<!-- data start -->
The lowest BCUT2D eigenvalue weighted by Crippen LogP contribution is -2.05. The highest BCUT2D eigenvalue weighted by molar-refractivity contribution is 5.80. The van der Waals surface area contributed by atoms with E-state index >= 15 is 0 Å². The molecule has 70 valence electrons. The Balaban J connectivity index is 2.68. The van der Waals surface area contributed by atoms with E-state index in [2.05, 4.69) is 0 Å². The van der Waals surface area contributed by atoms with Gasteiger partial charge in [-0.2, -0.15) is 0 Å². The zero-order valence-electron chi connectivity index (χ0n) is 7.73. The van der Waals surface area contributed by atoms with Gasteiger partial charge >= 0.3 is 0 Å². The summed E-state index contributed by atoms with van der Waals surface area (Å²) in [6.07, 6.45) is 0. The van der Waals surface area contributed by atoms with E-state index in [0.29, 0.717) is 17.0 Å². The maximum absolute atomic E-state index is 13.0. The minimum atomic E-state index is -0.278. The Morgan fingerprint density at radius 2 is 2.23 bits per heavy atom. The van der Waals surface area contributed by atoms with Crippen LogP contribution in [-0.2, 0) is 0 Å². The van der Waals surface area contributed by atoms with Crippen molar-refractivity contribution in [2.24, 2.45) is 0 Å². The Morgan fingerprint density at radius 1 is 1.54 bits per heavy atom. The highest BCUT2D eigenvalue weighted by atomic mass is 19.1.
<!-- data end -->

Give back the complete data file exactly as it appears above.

The lowest BCUT2D eigenvalue weighted by Crippen LogP contribution is -2.05. The highest BCUT2D eigenvalue weighted by molar-refractivity contribution is 5.80. The van der Waals surface area contributed by atoms with E-state index >= 15 is 0 Å². The molecule has 70 valence electrons. The Balaban J connectivity index is 2.68. The van der Waals surface area contributed by atoms with E-state index in [2.05, 4.69) is 0 Å². The van der Waals surface area contributed by atoms with Gasteiger partial charge in [-0.2, -0.15) is 0 Å². The zero-order valence-electron chi connectivity index (χ0n) is 7.73. The van der Waals surface area contributed by atoms with Gasteiger partial charge >= 0.3 is 0 Å². The summed E-state index contributed by atoms with van der Waals surface area (Å²) in [6.07, 6.45) is 0. The van der Waals surface area contributed by atoms with E-state index in [0.29, 0.717) is 17.0 Å². The maximum absolute atomic E-state index is 13.0. The minimum atomic E-state index is -0.278. The Morgan fingerprint density at radius 2 is 2.23 bits per heavy atom. The van der Waals surface area contributed by atoms with Crippen LogP contribution in [-0.2, 0) is 0 Å². The van der Waals surface area contributed by atoms with Crippen molar-refractivity contribution in [2.24, 2.45) is 0 Å². The Morgan fingerprint density at radius 1 is 1.54 bits per heavy atom. The highest BCUT2D eigenvalue weighted by atomic mass is 19.1.